Gelataria Portuense: Gelato, Porto Style - Culinary Backstreets | Culinary Backstreets
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The origin of Gelataria Portuense is not your average love story. It is a more intricate tale, worthy of the universe of writer Isaac Asimov, as it begins with a woman’s passion for a machine. In this case, the woman is the Porto-based gelatiere Ana Castro Ferreira, and the device is called Effe, a prodigious gelato machine created at the hands of Otello Cattabriga, an ingenious and talented Italian inventor.

When Ana – who formerly worked as a researcher on sustainable energy systems for buildings – took an interest in gelato, she went about searching for a gelato-making class. While investigating online, Ferreira came across a video in which skilled hands demonstrate the agility and elegance of the Effe machine. “It was exactly what I was looking for, and I didn’t even know it. It was love at first sight,” she laughs. Effe is one of the most coveted machines on the market, and many professionals desire to have it because of its capacity for reproducing the perfect moves to create an ice cream base – emulating the smoothness and the rhythm of an Italian grandmother’s hands. “It is one of the few appliances in this industry that allows the creator to customize her recipes and leave her fingerprint,” Ferreira explains.

When she discovered a school in Italy created by Effe’s manufacturer, Cattabriga, she didn’t think twice and signed up for the course. For a year, Ferreira studied with the renowned master Giacomo Schiavon to learn how to produce the creamiest and tastiest gelatos. In 2016, back in in her native Porto, she took the leap to open her own ice cream shop: 1927 Gelataria Portuense. “I decided to boast the date as an homage to the year of creation of my loyal servant,” she explains, referring to the Effe.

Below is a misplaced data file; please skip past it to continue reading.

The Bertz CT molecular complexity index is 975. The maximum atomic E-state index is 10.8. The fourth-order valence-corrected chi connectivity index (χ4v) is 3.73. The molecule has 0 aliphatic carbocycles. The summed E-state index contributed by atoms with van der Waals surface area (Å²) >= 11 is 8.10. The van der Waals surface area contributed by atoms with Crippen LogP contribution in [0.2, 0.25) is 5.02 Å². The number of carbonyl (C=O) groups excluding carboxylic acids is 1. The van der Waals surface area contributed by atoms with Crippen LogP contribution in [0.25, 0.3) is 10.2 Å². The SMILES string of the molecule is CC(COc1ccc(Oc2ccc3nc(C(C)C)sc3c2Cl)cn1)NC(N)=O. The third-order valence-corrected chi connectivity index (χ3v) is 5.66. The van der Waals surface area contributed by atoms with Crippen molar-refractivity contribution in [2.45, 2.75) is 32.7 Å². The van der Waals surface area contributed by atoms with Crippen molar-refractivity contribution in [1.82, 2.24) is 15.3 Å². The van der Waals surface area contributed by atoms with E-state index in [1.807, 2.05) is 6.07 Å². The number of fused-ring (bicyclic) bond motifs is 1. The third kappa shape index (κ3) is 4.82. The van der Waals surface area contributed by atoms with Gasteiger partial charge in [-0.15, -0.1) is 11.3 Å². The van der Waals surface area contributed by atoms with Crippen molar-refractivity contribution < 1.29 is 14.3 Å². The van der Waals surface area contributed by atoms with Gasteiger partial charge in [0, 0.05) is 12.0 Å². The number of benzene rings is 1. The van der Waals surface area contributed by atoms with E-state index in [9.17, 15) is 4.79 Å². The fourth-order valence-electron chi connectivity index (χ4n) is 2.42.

For the first three years, Ferreira says, it wasn’t easy to keep the doors open. First, because it takes time to grow a customer base for a new business, and second, because ice cream consumption has never been a widespread habit in Portugal. The first ice cream shops began to appear more broadly in the country in the 1950s. Before that, when people wanted dessert, they looked for traditional sweets or the famous Portuguese convent pastries.

For her, the challenge was greater because from the very beginning Ferreira chose to also incorporate signature flavors, such as Port wine, Earl Grey, curd cheese with figs and white chocolate and matcha, not as popular among clients. “But of course we never cease to serve the classics, such as pistachio, stracciatella and chocolate,” she emphasizes.

Gradually, she realized that, although they didn’t have the same commercial appeal as the classics, these flavors helped create an interest among a more particular niche audience, which allowed her to differentiate herself in the city’s food scene.